(This is the first of a short series of stories from some of the eurozone’s weakest countries)
* Greeks blame weak governments for financial crisis
* Want to stay in euro even if it means tough measures
ATHENS, Dec 11 (Reuters) - Outside stores damaged or barricaded against two days of riots, Greeks blame a stream of weak governments for plunging their country into financial crisis, and some hope Europe can take control of their finances.
Where five years ago was euphoria from hosting a successful Olympic Games, Greece’s first recession in 16 years has brought violent street protests that turn the capital into a war zone. Police fight youths who are angry they can see no future.
“Greece’s previous governments did nothing, nothing, nothing for us citizens,” said advertiser Anna Malliou, 40, standing outside a damaged jewellery shop. “I feel Greece, the country which I adore, is defenceless. It hasn’t helped me, or my 23-year-old son, or the new generation.”
As ratings agencies downgrade their assessment of the country’s credit-worthiness, and huge deficits and a ballooning debt threaten to push it into bankruptcy, most Greeks find comfort in one achievement -- joining the euro zone in 2001.
“Thank God for the euro. If we didn’t have the euro we would be lost,” said Christos Papaioannou, 33, against blaring pop music in the central Athens music store where he works. “The EU has to realise that one of its members is in difficulty and this could create a domino effect. We are not alone -- Spain and Ireland are like us.”
His shop windows repeatedly destroyed in riots, he installed steel shutters over but has seen business decline, as have many others lining the main Stadiou and Panepistimou avenues.
HIT BY GLOBAL CRISIS
The global crisis hit Greece’s key tourism and shipping sectors hard, pushing unemployment to 9.1 percent in September. A construction boom has left 180,000 homes unsold on the market and consumers stuck with loans they find hard to pay.
Fitch on Tuesday cut its rating on Greece to B for the first time in 10 years, making Greek debt the only country’s in the euro zone to rank below A grade.
“I think that all the previous governments are responsible for this situation. They did not have the guts to impose austere measures because they cared most about the political cost,” said Takis Zamanis, chief trader at Beta Securities.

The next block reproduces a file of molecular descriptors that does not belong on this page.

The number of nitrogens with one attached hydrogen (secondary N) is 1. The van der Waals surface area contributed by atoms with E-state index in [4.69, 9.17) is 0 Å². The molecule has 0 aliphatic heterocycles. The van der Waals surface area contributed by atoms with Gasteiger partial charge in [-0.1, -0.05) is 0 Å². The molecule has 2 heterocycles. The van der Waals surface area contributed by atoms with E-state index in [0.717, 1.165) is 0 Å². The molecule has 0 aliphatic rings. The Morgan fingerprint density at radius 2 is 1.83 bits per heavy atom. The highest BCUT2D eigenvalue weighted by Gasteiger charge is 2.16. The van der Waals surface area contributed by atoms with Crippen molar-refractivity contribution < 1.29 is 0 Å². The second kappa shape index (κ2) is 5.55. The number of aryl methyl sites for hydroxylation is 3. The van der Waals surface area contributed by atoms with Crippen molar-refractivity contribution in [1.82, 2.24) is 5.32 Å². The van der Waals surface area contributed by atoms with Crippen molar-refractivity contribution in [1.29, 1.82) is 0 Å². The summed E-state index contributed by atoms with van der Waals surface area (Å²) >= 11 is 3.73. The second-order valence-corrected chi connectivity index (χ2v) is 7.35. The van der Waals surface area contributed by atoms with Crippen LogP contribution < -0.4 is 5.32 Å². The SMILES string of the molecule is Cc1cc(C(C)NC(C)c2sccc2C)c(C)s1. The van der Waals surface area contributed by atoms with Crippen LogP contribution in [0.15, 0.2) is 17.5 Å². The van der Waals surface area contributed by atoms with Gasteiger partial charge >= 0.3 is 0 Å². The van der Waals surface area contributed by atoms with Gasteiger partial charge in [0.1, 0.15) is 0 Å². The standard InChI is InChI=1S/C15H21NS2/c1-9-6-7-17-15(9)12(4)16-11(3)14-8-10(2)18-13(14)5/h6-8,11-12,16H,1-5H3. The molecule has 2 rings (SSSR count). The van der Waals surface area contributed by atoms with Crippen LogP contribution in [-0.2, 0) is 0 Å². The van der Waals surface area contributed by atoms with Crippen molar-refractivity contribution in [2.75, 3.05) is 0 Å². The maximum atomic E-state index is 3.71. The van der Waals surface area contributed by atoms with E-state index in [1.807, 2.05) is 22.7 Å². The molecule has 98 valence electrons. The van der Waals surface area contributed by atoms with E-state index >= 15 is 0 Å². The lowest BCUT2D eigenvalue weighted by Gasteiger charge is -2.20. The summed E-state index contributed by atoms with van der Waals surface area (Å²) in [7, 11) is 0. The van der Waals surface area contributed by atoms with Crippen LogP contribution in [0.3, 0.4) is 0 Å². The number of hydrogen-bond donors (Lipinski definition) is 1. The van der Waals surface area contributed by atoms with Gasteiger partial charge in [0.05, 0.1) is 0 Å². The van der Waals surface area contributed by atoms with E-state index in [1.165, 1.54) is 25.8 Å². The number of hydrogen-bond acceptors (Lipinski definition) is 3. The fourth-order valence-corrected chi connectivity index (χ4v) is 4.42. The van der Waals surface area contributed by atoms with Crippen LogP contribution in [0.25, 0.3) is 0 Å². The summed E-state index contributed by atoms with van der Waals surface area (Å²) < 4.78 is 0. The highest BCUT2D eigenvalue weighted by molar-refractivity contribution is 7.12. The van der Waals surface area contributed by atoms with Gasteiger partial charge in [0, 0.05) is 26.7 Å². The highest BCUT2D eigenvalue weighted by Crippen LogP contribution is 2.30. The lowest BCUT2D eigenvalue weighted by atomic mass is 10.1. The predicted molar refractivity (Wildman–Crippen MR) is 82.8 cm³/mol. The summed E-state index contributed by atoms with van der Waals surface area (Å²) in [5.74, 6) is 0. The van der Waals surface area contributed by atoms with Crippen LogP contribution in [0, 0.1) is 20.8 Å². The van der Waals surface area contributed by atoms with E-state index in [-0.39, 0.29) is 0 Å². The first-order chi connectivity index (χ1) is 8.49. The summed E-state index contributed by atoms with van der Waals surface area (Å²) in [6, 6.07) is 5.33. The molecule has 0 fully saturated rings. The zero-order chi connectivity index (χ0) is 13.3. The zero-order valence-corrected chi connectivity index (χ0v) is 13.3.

The conservative New Democracy party rode discontent with nearly 20 years of Socialist corruption to win elections in 2004. But it was voted out in October under the weight of its own scandals and the global economic crisis.
Repeated warnings from Brussels and economic organisations to tackle reforms in social security and boost competitiveness were ignored for years as the economy grew by 4 percent annually, a pace many thought would last forever.
Most Greeks believe replacing the drachma with the euro has saved Greece from possible collapse. Political parties, business leaders and ordinary people are unanimous that Greece must stay in the euro zone.
“If we had not been in the euro zone, we would be part of the Third World now,” said Costas Rantzos, 40, a chemical engineer for a dairy factory in the northern Greek city of Drama. “There are no rampant currency devaluations any more, like the ones we used to have before we joined the euro.”
The new Socialist government won elections on pledges to revive the economy, tax the rich and help the poor. But barely two months in office it was hit by ratings agencies questioning its ability to cut a budget deficit estimated at 12.7 percent of GDP, twice as big as the conservatives had reported.
“The largest part of the blame lies with the previous, conservative government. The deficit multiplied under their watch,” Rantzos said. “But I am not convinced either by what the new Socialist government is doing to amend the situation. All I am hearing is statements and announcements. I see little in the way of specific measures.”
The socialists have vowed to deal with the crisis by cutting public sector waste and submitting a tight 2010 budget, but have failed to convince EU partners, who proposed tougher measures like the ones Ireland adopted.
Jean-Claude Juncker, chairman of the Eurogroup of euro zone finance ministers, said on Wednesday Greece would not go bankrupt and so would not need help from EU states.
But many Greeks say they would not mind having economic policy dictated by the European Union, even if it means harsh measures, rather than resort to the International Monetary Fund.
“I would not mind being controlled by the EU Commission. One way or another, there is already a kind of intervention,” said Tina Baka, 36, a civil engineer working for the state urban planning authority.
If tougher measures are taken, the people affected the most would be civil servants like Baka. Greece will have to cut generous pensions and handouts to a bloated and ineffective public sector if it wants to cut deficits.
“I believe that Greece’s biggest problems are tax evasion, Greeks’ favourite sport, and the previous governments’ failure to contain public spending,” said political analyst Thodoris Livanios.
“The new government has included some measures in its agenda but these measures need time to be enforced and the government needs to maintain its political will.” (Additional reporting by Harry Papachristou, Writing by Dina Kyriakidou, Editing by Sara Ledwith)
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